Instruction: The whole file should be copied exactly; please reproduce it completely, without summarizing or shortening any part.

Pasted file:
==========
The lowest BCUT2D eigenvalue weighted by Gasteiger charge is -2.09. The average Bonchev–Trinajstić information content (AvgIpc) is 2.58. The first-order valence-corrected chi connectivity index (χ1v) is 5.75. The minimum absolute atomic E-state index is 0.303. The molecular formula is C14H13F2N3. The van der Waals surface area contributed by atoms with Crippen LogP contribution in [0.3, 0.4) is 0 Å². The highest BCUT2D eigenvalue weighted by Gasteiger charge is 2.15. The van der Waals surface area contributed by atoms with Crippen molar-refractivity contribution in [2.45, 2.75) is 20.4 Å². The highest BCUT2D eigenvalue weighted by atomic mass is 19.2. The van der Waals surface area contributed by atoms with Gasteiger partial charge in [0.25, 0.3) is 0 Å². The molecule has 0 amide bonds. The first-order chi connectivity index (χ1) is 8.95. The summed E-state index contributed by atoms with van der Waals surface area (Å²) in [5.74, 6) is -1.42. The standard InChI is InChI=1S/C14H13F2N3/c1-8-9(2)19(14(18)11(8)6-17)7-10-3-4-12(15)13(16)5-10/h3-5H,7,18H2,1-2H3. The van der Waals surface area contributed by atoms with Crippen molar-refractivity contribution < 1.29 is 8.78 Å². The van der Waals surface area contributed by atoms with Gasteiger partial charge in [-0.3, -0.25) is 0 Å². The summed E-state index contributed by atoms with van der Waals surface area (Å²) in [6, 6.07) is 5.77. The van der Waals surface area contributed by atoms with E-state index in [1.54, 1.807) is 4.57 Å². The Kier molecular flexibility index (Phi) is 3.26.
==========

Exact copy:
The lowest BCUT2D eigenvalue weighted by Gasteiger charge is -2.09. The average Bonchev–Trinajstić information content (AvgIpc) is 2.58. The first-order valence-corrected chi connectivity index (χ1v) is 5.75. The minimum absolute atomic E-state index is 0.303. The molecular formula is C14H13F2N3. The van der Waals surface area contributed by atoms with Crippen LogP contribution in [0.3, 0.4) is 0 Å². The highest BCUT2D eigenvalue weighted by Gasteiger charge is 2.15. The van der Waals surface area contributed by atoms with Crippen molar-refractivity contribution in [2.45, 2.75) is 20.4 Å². The highest BCUT2D eigenvalue weighted by atomic mass is 19.2. The van der Waals surface area contributed by atoms with Gasteiger partial charge in [0.25, 0.3) is 0 Å². The molecule has 0 amide bonds. The first-order chi connectivity index (χ1) is 8.95. The summed E-state index contributed by atoms with van der Waals surface area (Å²) in [5.74, 6) is -1.42. The standard InChI is InChI=1S/C14H13F2N3/c1-8-9(2)19(14(18)11(8)6-17)7-10-3-4-12(15)13(16)5-10/h3-5H,7,18H2,1-2H3. The van der Waals surface area contributed by atoms with Crippen molar-refractivity contribution < 1.29 is 8.78 Å². The van der Waals surface area contributed by atoms with Gasteiger partial charge in [-0.3, -0.25) is 0 Å². The summed E-state index contributed by atoms with van der Waals surface area (Å²) in [6, 6.07) is 5.77. The van der Waals surface area contributed by atoms with E-state index in [1.54, 1.807) is 4.57 Å². The Kier molecular flexibility index (Phi) is 3.26.